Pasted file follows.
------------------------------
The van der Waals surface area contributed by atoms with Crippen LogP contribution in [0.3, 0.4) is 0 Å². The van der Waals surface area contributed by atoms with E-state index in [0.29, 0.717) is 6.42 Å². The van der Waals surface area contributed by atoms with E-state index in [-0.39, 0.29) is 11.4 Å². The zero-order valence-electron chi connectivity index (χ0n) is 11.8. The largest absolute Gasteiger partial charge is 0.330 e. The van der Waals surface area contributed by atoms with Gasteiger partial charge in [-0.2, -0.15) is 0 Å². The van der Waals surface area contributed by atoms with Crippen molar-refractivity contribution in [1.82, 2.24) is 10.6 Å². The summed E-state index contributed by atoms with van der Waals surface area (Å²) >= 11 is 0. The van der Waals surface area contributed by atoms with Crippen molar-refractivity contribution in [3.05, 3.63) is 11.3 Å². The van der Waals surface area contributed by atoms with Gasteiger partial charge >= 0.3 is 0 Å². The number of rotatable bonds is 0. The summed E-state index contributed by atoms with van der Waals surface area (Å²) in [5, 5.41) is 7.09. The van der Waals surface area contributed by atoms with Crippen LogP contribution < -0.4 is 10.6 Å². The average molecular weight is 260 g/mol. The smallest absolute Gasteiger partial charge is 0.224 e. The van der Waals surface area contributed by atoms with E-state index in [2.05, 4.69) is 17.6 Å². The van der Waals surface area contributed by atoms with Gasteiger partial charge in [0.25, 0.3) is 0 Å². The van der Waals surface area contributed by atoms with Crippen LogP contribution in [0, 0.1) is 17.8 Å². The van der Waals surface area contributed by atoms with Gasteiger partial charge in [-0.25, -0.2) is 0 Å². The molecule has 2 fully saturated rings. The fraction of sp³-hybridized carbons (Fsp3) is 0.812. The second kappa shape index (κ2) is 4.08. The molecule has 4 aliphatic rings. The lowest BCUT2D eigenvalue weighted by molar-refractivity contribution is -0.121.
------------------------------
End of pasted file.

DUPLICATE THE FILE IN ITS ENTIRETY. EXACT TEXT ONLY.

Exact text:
The van der Waals surface area contributed by atoms with Crippen LogP contribution in [0.3, 0.4) is 0 Å². The van der Waals surface area contributed by atoms with E-state index in [0.29, 0.717) is 6.42 Å². The van der Waals surface area contributed by atoms with E-state index in [-0.39, 0.29) is 11.4 Å². The zero-order valence-electron chi connectivity index (χ0n) is 11.8. The largest absolute Gasteiger partial charge is 0.330 e. The van der Waals surface area contributed by atoms with Gasteiger partial charge in [-0.2, -0.15) is 0 Å². The van der Waals surface area contributed by atoms with Crippen molar-refractivity contribution in [1.82, 2.24) is 10.6 Å². The summed E-state index contributed by atoms with van der Waals surface area (Å²) >= 11 is 0. The van der Waals surface area contributed by atoms with Crippen molar-refractivity contribution in [3.05, 3.63) is 11.3 Å². The van der Waals surface area contributed by atoms with Gasteiger partial charge >= 0.3 is 0 Å². The number of rotatable bonds is 0. The summed E-state index contributed by atoms with van der Waals surface area (Å²) in [5, 5.41) is 7.09. The van der Waals surface area contributed by atoms with Crippen LogP contribution < -0.4 is 10.6 Å². The average molecular weight is 260 g/mol. The smallest absolute Gasteiger partial charge is 0.224 e. The van der Waals surface area contributed by atoms with E-state index in [2.05, 4.69) is 17.6 Å². The van der Waals surface area contributed by atoms with Gasteiger partial charge in [0.25, 0.3) is 0 Å². The van der Waals surface area contributed by atoms with Crippen LogP contribution in [0, 0.1) is 17.8 Å². The van der Waals surface area contributed by atoms with Gasteiger partial charge in [-0.25, -0.2) is 0 Å². The molecule has 2 fully saturated rings. The fraction of sp³-hybridized carbons (Fsp3) is 0.812. The second kappa shape index (κ2) is 4.08. The molecule has 4 aliphatic rings. The lowest BCUT2D eigenvalue weighted by molar-refractivity contribution is -0.121.